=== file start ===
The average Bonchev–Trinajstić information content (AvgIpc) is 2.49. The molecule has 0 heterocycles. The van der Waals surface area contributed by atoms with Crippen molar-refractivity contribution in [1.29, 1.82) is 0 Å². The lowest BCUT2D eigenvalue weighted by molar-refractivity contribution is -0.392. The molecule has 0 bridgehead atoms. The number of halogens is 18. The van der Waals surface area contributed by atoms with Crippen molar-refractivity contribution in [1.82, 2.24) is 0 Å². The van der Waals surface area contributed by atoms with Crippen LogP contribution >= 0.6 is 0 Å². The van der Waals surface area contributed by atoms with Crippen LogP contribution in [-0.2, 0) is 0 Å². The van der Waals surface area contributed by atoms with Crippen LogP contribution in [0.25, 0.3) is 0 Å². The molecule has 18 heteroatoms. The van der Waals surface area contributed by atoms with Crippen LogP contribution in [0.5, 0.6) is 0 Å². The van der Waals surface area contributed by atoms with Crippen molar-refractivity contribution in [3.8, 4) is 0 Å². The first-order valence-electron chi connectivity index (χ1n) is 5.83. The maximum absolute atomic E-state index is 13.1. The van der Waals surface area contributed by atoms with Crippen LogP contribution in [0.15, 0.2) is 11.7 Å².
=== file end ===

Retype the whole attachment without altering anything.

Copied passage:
The average Bonchev–Trinajstić information content (AvgIpc) is 2.49. The molecule has 0 heterocycles. The van der Waals surface area contributed by atoms with Crippen molar-refractivity contribution in [1.29, 1.82) is 0 Å². The lowest BCUT2D eigenvalue weighted by molar-refractivity contribution is -0.392. The molecule has 0 bridgehead atoms. The number of halogens is 18. The van der Waals surface area contributed by atoms with Crippen molar-refractivity contribution in [1.82, 2.24) is 0 Å². The van der Waals surface area contributed by atoms with Crippen LogP contribution >= 0.6 is 0 Å². The van der Waals surface area contributed by atoms with Crippen LogP contribution in [-0.2, 0) is 0 Å². The van der Waals surface area contributed by atoms with Crippen LogP contribution in [0.25, 0.3) is 0 Å². The molecule has 18 heteroatoms. The van der Waals surface area contributed by atoms with Crippen LogP contribution in [0.5, 0.6) is 0 Å². The van der Waals surface area contributed by atoms with Crippen molar-refractivity contribution in [3.8, 4) is 0 Å². The first-order valence-electron chi connectivity index (χ1n) is 5.83. The maximum absolute atomic E-state index is 13.1. The van der Waals surface area contributed by atoms with Crippen LogP contribution in [0.15, 0.2) is 11.7 Å².